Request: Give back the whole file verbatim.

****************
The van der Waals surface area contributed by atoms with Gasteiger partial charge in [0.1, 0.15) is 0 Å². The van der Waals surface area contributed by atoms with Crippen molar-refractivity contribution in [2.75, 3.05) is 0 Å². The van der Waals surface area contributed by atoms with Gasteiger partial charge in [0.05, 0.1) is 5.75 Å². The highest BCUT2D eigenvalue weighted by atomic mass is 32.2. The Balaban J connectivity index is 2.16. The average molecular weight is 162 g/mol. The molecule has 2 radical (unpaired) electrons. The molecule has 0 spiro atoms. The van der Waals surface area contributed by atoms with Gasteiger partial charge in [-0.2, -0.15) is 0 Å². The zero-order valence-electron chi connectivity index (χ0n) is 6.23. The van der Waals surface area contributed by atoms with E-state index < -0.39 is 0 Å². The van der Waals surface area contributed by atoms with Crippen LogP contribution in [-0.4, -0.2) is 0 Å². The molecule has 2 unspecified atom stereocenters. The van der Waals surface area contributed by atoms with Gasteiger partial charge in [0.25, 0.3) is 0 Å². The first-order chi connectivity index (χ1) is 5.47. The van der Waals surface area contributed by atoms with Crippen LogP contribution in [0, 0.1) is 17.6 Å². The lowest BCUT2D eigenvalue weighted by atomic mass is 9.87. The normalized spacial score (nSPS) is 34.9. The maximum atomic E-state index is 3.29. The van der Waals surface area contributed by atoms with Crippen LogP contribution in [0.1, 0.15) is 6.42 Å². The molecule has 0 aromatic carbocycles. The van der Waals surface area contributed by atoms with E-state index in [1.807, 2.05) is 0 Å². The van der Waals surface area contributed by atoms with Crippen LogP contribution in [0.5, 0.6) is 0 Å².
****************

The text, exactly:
The van der Waals surface area contributed by atoms with Gasteiger partial charge in [0.1, 0.15) is 0 Å². The van der Waals surface area contributed by atoms with Crippen molar-refractivity contribution in [2.75, 3.05) is 0 Å². The van der Waals surface area contributed by atoms with Gasteiger partial charge in [0.05, 0.1) is 5.75 Å². The highest BCUT2D eigenvalue weighted by atomic mass is 32.2. The Balaban J connectivity index is 2.16. The average molecular weight is 162 g/mol. The molecule has 2 radical (unpaired) electrons. The molecule has 0 spiro atoms. The van der Waals surface area contributed by atoms with Gasteiger partial charge in [-0.2, -0.15) is 0 Å². The zero-order valence-electron chi connectivity index (χ0n) is 6.23. The van der Waals surface area contributed by atoms with E-state index < -0.39 is 0 Å². The van der Waals surface area contributed by atoms with Crippen LogP contribution in [-0.4, -0.2) is 0 Å². The molecule has 2 unspecified atom stereocenters. The van der Waals surface area contributed by atoms with Gasteiger partial charge in [0.25, 0.3) is 0 Å². The first-order chi connectivity index (χ1) is 5.47. The van der Waals surface area contributed by atoms with Crippen LogP contribution in [0, 0.1) is 17.6 Å². The lowest BCUT2D eigenvalue weighted by atomic mass is 9.87. The normalized spacial score (nSPS) is 34.9. The maximum atomic E-state index is 3.29. The van der Waals surface area contributed by atoms with Crippen LogP contribution in [0.1, 0.15) is 6.42 Å². The molecule has 0 aromatic carbocycles. The van der Waals surface area contributed by atoms with E-state index in [1.807, 2.05) is 0 Å². The van der Waals surface area contributed by atoms with Crippen LogP contribution in [0.5, 0.6) is 0 Å².